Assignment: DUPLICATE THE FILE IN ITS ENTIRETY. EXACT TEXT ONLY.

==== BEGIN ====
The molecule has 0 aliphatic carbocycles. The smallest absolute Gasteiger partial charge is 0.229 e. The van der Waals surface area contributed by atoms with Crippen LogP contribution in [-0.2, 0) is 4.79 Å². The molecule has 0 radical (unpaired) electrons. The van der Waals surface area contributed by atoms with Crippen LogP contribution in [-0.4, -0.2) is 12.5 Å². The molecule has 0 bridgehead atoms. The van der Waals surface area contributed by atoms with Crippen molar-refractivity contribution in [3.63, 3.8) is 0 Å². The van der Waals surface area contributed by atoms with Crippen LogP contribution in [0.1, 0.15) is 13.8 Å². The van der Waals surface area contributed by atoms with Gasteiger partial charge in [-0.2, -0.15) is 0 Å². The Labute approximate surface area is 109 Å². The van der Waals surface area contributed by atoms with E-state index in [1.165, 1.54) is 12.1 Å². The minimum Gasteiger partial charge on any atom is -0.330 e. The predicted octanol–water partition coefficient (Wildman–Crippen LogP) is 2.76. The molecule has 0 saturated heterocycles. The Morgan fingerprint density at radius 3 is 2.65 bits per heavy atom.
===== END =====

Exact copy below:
The molecule has 0 aliphatic carbocycles. The smallest absolute Gasteiger partial charge is 0.229 e. The van der Waals surface area contributed by atoms with Crippen LogP contribution in [-0.2, 0) is 4.79 Å². The molecule has 0 radical (unpaired) electrons. The van der Waals surface area contributed by atoms with Crippen LogP contribution in [-0.4, -0.2) is 12.5 Å². The molecule has 0 bridgehead atoms. The van der Waals surface area contributed by atoms with Crippen molar-refractivity contribution in [3.63, 3.8) is 0 Å². The van der Waals surface area contributed by atoms with Crippen LogP contribution in [0.1, 0.15) is 13.8 Å². The van der Waals surface area contributed by atoms with Gasteiger partial charge in [-0.2, -0.15) is 0 Å². The Labute approximate surface area is 109 Å². The van der Waals surface area contributed by atoms with E-state index in [1.165, 1.54) is 12.1 Å². The minimum Gasteiger partial charge on any atom is -0.330 e. The predicted octanol–water partition coefficient (Wildman–Crippen LogP) is 2.76. The molecule has 0 saturated heterocycles. The Morgan fingerprint density at radius 3 is 2.65 bits per heavy atom.